lundi 8 octobre 2012

You can crush the flowers, but you can’t delay spring.

Art historian Bahia Shehab has long been fascinated with the Arabic script for ‘no.’ When revolution swept through Egypt in 2011, she began spraying the image in the streets saying no to dictators, no to military rule and no to violence.
TED Fellow Bahia Shehab sends an important message through her street art in Cairo: “You can crush the flowers, but you can’t delay spring."

A Lebanese-Egyptian artist, designer and art historian, Bahia Shehab studies ancient Arabic script and applies it to modern-day issues. She is the Creative Director with MI7-Cairo, working on projects relevant to cultural heritage. Shehab is also an associate professor at the American University in Cairo, where she has developed a four-year Graphic Design program focusing on the discipline in the Arab world. In addition, Shehab is a TED Fellow and a PhD candidate at Leiden University in Holland.
Shehab notably created a De Beers campaign, which won an International Advertising Association gold award. Her installation A Thousand Times No was displayed at the Haus der Kunst in Munich, Germany, and was published as a book by The Khatt Foundation.
But most recently, Shehab has taken her art to the streets of Cairo, stenciling images in support of her country’s revolution.

You can also follow her talk on TED in less than 6 minutes here:

Bahia Shehab. A Thousand Times No

When you want to deny all of the stereotypes that are imposed on you and that try to define your role in the world.When you want to reject almost every aspect of your reality. When you want to decline every political reality you live under. When you want to dismiss all of the options available to you. When you want to negate all the accusations that go hand in hand with your identity. When you want to refuse to be an imitator or follower of the West, yet you also refuse the regressive interpretation of your heritage. ‘A thousand Nos’ are not enough."

Plexiglass curtain. 2.5 m x 6 m, and 1016 page book documenting the research.

This work is a research-based tribute to the wealth, diversity and
freedom of expression in Islamic art.
It is a rejection of conformity and repression that often plagues
the Arab and Islamic cultures. It traces the history of one letterform
the Lam-alif (which means NO in Arabic), and repeats it a thousand
different times to illustrate the common Arabic expression: “No, and a
thousand times no!”. The book by the same title and also designed for
the installation, is a visual documentation of the different lam-alifs,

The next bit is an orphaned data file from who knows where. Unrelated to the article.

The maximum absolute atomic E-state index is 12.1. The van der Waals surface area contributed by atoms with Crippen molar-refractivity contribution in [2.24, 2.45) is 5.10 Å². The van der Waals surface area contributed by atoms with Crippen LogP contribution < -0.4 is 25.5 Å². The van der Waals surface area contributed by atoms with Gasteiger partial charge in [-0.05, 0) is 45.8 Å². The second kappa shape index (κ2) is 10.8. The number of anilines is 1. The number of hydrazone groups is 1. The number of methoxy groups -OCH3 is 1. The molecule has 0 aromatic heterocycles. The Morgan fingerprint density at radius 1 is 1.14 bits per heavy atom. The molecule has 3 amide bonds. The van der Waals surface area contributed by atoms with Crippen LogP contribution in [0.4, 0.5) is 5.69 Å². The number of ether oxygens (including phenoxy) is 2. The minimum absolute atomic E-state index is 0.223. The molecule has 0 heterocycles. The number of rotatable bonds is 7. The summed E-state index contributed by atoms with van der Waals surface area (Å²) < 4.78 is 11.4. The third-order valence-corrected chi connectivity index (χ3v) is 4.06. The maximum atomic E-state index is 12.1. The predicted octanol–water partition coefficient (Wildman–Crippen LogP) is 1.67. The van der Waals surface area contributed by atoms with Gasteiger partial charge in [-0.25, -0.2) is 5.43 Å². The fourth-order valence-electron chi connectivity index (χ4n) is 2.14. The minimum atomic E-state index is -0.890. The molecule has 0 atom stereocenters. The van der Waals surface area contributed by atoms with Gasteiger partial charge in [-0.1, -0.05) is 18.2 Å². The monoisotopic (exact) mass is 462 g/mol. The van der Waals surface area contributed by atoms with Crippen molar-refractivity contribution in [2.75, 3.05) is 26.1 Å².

their origin, placement and medium chronologically, published by
Khatt Books in Amsterdam, 2010.

dimanche 7 octobre 2012

from the Lahd gallery's blog of Wednesday, 3 October 2012

We are delighted to announce that Lahd Gallery is participating in View 2012, a charity event dedicated to raising money for Marie Curie Cancer Care.  View 2012 will consist of two auctions including artwork generously donated by artists to aid Marie Curie.

This event is taking place at the prestigious Saatchi Gallery, London, that houses works by some of the biggest names in contemporary art. The Saatchi Gallery has kindly been working with Marie Curie to raise awareness of an incredibly important and beneficial charity.

Marie Curie Cancer Care is one of the foremost charities in aiding cancer sufferers, and the support of this charity is vital in providing quality care for those affected by the disease, and to fund research into treatments and ways to help prevent cancer from afflicting future generations. View 2012 in particular is also providing funding for Marie Curie's art strategy that aims to use art as a means of improving it's hospices.

At the event there will be a silent auction of contemporary art and a live auction of "money-can't-buy experiences." Lahd Gallery is very proud to be a member of the Marie Curie Art Event Committee, and several of our artists' work are being featured in the silent auction.  Our artists include Kuwaiti artist Shurooq Amin, Turkish sculptor Ugur Caki, French Arabic Calligrapher Julien Breton and Greek/Arabic mystical artist Irini Gonou.

Marie Curie Cancer Care View 2012 is being held at Saatchi Gallery, London at 7.30pm on Thursday 4th October 2012.

Alexander (2011) - Ugur Caki
The Sheltering Word (2010) - Irini Gonou

Aerial (2011) - Julien Breton